National COVID-19 vaccination plan aims to start vaccinations in January

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Vaccine (photo is illustrative). Source: NIAID/Flickr/Creative Commons

Estonia's national COVID-19 vaccination plan states that depending on the amounts of vaccine arriving in Estonia, the aim is to start the vaccination of risk groups in January 2021 and to achieve a situation in the second quarter of the year where everyone who wishes has the possibility to get a vaccination.

According to the government's vaccination plan, vaccinations can be provided in the first quarter of 2021 to workers of healthcare institutions and workers and residents of care institutions, as well as the offering of vaccination started for people over 70 years of age and people with certain diagnoses. 

The aforementioned diagnoses include diabetes, obesity, chronic bronchitis, bronchiectasis, Chronic obstructive pulmonary disease (COPD), severe asthma and asthmatic condition, cystic fibrosis, oncology patients, cardiology patients, renal insufficiency, demyelinating diseases of the central nervous system, patients with bone marrow and organ transplants, immunodeficiency, and haematological, rheumatological, gastroenterological, neurological patients who have received immunosuppressive therapy in the last five years.

Family physicians also hold the right to vaccinate people even if they do not have any conditions listed above.

Vaccinations in Estonia will be voluntary and the goal is to protect the most vulnerable people in Estonia, i.e. the risk groups who are more likely to be infected than others or for whom the disease may be particularly dangerous.

The social ministry has stated that the aim of vaccinations is to ensure that at least half of the Estonian population has the opportunity to be vaccinated. In accordance with the government's plan, vaccination would be free of charge for all Estonians until the end of 2021. From 2022, it would be free for at-risk groups.

The same functioning solutions that have been used in the vaccination of residents in Estonia to date will be used in vaccination against COVID-19. Most healthcare service providers that employ healthcare workers authorized to perform immunization will vaccinate their personnel themselves, it stands in the national vaccination plan.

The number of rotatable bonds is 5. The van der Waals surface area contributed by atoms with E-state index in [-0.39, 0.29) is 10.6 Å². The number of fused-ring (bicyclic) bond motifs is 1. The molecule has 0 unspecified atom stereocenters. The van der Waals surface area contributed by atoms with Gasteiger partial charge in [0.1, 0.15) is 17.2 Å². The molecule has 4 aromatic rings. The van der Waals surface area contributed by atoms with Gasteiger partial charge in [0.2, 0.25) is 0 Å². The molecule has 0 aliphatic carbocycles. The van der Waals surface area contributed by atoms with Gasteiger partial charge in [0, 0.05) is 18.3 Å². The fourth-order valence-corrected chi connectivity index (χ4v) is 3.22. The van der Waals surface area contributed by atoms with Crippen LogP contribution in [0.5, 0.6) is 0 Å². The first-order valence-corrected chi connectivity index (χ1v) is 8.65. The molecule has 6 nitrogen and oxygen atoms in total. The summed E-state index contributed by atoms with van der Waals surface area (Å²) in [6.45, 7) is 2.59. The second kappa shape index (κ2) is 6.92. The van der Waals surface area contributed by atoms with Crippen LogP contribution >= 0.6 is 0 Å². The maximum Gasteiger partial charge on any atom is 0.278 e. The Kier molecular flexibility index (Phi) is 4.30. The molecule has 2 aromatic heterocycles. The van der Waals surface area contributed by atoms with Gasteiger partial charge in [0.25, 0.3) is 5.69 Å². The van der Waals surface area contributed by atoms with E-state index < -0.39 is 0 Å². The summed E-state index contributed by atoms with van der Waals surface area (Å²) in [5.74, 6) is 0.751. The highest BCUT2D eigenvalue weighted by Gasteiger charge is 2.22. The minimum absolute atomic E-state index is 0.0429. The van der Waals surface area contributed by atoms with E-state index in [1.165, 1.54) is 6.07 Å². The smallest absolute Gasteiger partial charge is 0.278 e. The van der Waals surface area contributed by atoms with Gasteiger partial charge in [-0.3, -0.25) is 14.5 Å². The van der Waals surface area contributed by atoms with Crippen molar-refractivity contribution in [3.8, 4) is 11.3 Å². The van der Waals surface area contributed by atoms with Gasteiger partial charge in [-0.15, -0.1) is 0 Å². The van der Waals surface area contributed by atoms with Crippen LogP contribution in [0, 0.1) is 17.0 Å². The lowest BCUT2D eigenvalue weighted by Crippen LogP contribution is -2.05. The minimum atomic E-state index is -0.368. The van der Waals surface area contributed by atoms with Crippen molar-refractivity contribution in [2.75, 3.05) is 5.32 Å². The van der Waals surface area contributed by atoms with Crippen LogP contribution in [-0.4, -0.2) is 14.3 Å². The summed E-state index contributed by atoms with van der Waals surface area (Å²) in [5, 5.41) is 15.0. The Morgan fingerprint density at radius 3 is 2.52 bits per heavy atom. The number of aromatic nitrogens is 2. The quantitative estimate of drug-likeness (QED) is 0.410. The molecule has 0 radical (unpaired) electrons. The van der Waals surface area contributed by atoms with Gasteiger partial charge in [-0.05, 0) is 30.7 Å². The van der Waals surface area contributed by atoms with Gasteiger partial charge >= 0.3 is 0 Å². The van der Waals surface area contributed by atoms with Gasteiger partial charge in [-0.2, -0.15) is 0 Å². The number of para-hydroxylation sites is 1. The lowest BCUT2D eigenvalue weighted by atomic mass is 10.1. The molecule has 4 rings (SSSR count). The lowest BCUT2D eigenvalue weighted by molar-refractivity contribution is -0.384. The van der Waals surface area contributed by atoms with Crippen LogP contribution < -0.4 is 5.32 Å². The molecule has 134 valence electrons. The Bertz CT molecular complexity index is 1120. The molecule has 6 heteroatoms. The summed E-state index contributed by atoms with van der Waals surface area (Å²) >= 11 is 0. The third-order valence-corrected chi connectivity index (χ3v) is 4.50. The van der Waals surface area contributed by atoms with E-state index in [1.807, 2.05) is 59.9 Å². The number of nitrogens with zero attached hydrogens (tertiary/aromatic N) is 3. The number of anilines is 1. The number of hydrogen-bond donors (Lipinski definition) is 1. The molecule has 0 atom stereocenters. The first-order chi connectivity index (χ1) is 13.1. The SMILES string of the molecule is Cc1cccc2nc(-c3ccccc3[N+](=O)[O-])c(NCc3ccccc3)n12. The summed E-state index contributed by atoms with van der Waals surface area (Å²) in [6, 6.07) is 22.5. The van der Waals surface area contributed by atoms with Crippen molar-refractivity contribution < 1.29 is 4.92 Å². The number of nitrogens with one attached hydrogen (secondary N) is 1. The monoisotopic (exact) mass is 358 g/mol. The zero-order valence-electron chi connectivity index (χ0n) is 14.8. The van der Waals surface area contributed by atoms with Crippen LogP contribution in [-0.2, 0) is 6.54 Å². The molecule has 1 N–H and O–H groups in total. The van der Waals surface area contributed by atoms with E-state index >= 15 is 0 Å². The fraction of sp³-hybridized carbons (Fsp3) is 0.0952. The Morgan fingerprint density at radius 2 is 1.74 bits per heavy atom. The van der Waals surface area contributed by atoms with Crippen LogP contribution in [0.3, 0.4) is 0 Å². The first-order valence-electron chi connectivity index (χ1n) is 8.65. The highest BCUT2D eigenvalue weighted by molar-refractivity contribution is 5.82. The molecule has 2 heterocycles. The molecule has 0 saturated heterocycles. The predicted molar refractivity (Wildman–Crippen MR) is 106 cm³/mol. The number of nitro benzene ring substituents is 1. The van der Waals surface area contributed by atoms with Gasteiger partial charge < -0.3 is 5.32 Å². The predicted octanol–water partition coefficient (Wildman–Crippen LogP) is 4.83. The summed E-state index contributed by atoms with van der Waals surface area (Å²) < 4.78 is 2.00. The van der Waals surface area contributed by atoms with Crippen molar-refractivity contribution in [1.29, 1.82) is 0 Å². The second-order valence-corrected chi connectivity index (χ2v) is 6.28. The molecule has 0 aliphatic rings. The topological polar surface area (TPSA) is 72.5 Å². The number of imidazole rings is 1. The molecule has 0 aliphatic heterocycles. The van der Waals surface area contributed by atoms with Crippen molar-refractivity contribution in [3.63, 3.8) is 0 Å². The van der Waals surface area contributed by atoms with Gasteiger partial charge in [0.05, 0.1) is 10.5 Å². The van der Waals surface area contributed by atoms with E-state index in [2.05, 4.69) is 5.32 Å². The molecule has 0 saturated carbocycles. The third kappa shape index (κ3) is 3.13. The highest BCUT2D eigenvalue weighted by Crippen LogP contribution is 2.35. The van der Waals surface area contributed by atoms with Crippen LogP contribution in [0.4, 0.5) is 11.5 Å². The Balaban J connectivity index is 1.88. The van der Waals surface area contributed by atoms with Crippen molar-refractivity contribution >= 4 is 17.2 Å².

"We are all waiting for the COVID-19 vaccines in order for us to be able to put a stop to the spread of the virus with vaccination and return to normal life. State institutions and the healthcare and social system -- hospitals, care homes and family health centers -- are making preparations to start with vaccination as soon as the vaccines arrive in Estonia," Minister of Social Affairs Tanel Kiik said.

The general organisation of vaccination in Estonia is developed by the vaccination steering group in cooperation with the state expert committee on immunoprophylaxis.

The vaccination of children will start when a vaccine suitable for children becomes available.

The Ministry of Social Affairs will present the vaccination plan at a press conference on Tuesday at 2.15 p.m. For more info on the vaccine, visit vaktsineeri.ee.

The COVID-19 vaccine of Pfizer and BioNTech is expected to be the first to get a European Union marketing authorization, probably before the end of the year, and the vaccine of Moderna to be the second, being estimated to receive a marketing authorization in mid-January. 

Estonia joined the EU pre-emption agreement with AstraZeneca in August. Upon completion of the vaccine, the manufacturer must provide Estonia with 1,330,000 doses for the vaccination of 665,000 people.

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Editor: Kristjan Kallaste

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